On Sunday night, a baccalaureate service was held for students at Danville High School in Kentucky.
For those unfamiliar with the ritual, these events are a religious alternative (or addition) to secular graduation ceremonies. They’re completely optional for students and as long as the administrators/teachers aren’t involved in the planning or promotion of it, there should be no legal problems.
Indeed, this event seemed to go over just fine with everybody involved.
Except for a couple of parents who were offended that a Muslim student was allowed to speak at the event…
Angela Allen, who writes at Wicked Blog, couldn’t believe what she was hearing:
Rather than a prayer for this traditionally Christian event in this small, Christian, Central Kentucky town, the speaker — a student — started chanting in Arabic, followed by a call to Allah, and then she started chanting again. I honestly can’t describe the anger that rose in me. We didn’t stay long enough to hear the rest of what was going to happen… but perhaps we should have.
I just have to wonder… what has happened to my school, my college, my town?
They weren’t the only ones angry. Another lady told them afterwards:
“I’m so angry I’m literally SHAKING!” she said. “I can’t believe this, I spent the whole program praying that those in the audience would be delivered from this.” She continued to bemoan the evening’s events for some time.
In a recording posted on Allen’s site (and which I have mirrored in case she takes it down), you can hear them walking out around the 1:55 mark. Because that’s how you show your respect for a student speaker during one of the most important moments in her young life.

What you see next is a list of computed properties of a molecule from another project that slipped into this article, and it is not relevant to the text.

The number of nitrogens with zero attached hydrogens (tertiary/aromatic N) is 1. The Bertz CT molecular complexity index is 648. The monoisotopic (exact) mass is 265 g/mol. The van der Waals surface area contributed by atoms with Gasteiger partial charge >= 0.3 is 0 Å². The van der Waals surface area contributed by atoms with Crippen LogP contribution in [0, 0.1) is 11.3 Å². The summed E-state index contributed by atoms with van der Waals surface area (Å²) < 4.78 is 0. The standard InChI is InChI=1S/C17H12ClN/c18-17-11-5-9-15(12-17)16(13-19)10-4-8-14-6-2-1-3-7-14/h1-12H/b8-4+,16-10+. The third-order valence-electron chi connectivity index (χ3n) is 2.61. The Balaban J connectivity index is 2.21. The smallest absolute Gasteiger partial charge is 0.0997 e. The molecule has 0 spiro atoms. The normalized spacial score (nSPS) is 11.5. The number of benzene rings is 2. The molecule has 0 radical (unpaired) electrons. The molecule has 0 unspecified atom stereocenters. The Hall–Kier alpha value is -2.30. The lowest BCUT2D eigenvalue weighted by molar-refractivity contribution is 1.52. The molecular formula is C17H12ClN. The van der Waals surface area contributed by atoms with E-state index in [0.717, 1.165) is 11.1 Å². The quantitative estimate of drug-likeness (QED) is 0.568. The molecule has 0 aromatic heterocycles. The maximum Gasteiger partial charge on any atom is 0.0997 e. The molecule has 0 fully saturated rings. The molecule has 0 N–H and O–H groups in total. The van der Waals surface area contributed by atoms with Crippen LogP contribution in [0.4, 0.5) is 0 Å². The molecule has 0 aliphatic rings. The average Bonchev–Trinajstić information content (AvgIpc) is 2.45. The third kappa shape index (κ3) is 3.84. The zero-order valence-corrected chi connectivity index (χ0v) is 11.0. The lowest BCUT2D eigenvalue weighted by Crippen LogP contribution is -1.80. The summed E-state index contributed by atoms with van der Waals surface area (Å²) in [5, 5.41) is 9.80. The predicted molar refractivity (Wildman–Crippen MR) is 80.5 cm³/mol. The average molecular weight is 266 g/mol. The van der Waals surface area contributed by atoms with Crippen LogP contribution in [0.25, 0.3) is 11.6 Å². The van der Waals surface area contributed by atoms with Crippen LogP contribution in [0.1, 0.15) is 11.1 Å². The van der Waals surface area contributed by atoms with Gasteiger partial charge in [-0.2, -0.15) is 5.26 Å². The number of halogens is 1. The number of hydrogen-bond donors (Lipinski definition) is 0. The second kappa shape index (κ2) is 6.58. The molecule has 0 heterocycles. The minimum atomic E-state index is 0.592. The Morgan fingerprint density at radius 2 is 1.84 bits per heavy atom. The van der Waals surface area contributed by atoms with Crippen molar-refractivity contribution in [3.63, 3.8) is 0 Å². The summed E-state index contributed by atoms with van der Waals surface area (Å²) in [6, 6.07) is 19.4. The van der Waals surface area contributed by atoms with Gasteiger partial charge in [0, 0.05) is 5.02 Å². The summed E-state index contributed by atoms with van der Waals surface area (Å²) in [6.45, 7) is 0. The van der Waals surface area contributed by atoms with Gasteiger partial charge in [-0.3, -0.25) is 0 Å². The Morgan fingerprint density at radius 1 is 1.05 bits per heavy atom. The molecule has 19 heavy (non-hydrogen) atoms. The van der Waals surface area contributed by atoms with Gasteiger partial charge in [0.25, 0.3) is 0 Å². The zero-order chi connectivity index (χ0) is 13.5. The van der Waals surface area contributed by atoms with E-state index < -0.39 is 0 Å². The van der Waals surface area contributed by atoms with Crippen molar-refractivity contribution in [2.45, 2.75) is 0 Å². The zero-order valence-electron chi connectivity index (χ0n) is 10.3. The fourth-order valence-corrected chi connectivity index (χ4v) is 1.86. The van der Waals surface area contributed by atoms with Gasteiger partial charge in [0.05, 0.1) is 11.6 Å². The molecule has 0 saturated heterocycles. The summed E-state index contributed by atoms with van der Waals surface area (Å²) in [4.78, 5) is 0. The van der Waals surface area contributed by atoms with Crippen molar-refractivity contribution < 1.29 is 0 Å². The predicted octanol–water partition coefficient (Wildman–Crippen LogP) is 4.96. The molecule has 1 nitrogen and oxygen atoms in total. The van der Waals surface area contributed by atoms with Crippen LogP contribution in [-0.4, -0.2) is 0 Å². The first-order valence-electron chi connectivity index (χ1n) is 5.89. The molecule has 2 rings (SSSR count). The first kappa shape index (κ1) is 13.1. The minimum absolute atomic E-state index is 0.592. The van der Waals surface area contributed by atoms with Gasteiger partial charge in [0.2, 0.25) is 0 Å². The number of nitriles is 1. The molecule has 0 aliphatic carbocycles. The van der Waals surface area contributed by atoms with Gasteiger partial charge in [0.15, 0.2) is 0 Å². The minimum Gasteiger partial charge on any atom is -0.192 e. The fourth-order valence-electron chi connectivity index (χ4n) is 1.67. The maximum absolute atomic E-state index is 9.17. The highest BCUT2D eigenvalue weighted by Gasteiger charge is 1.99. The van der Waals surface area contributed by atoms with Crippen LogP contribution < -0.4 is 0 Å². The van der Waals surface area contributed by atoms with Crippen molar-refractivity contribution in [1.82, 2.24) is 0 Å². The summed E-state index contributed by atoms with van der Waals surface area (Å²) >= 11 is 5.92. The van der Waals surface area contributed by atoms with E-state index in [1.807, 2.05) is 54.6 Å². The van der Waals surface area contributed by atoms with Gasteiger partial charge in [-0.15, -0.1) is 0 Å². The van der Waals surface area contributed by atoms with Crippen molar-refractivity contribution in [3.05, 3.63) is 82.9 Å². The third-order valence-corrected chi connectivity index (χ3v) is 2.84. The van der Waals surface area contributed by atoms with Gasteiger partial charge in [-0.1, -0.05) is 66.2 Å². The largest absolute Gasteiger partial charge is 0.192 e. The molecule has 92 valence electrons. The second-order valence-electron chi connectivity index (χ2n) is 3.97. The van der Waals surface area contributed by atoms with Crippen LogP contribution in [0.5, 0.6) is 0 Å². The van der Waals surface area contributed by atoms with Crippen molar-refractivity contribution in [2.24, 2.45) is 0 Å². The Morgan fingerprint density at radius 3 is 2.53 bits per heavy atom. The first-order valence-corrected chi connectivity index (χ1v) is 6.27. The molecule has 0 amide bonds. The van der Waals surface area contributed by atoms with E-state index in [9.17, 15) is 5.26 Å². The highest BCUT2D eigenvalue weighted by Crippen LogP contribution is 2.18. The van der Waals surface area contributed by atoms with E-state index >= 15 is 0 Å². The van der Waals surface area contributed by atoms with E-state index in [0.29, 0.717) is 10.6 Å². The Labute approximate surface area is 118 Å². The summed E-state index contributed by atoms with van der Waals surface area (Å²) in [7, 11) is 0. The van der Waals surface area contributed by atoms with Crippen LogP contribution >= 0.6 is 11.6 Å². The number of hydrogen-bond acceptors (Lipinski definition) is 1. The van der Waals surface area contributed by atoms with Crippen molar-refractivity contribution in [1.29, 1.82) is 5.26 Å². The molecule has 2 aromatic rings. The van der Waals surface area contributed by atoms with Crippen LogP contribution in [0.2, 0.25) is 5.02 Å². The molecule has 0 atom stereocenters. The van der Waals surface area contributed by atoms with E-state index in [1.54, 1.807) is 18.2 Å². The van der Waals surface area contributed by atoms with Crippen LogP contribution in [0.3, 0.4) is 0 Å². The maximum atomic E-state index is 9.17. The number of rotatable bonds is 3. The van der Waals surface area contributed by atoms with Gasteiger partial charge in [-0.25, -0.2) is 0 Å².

Last night, during a school board meeting, this subject came up and I’m happy to say the board and the administration were on the right side of the issue:
While the event was not a school-run event, Danville Independent Schools issued a statement Monday evening in support of the diversity shown at the baccalaureate.
“At the event, words of hope, acceptance, well wishes, and joy emanated from a diverse set of presenters, which included a student of Muslim faith, the men’s choir of the First Baptist Church, a parent, and a professor of religion from Centre College.
“Though neither the Board of Education nor the school district organize or sponsor baccalaureate services, we take this opportunity to express our congratulations to the wonderful diversity of students that compose this year’s graduating class, like many before and many more to come. In the Danville Schools, all means all…”
DHS Principal Aaron Etherington said he was proud.
“We have so many at Danville High School that represent diversity with high regard. I’m proud of our senior class and all the individuals in the class,” Etherington said.
Well done, Kentucky! (I don’t think I’ve ever written that before…)
By the way, Allen — who says she’s “never been a particularly religious person” — would like you all to know she’s totally not a bigot.
She just thinks religious ceremonies should honor the Christian faith and no other one:
… I’m not a bigot, close-minded or against everything that’s not like me. I’m neither a religious nut of any flavor, nor am I in alignment with many who would spew hate from the other side of the fence…
What I am TOTALLY against this “politically correct” society that continually tramples the traditions of others in the name of open-mindedness and progressiveness…
Case in point: Had this been a traditional Muslim event, and the invocation had begun with a Christian’s speaker’s statement that there was no way for salvation other than through Christ, I would have ALSO walked out. Why? Because, given the audience, the traditions, and the faith of that group — that statement would have represented a total lack of respect and propriety.
Wrong place, wrong time. Ditto for last night.
Apparently, the existence of non-Christians in her community is too “politically correct” for her to handle.
Allen might be surprised to learn that baccalaureates tend to be interfaith events these days since, even in Kentucky, not everyone is Christian. If she wants a Christian-only event, I’m sure her church will oblige.
(Image via Shutterstock. Thanks to Melody for the link)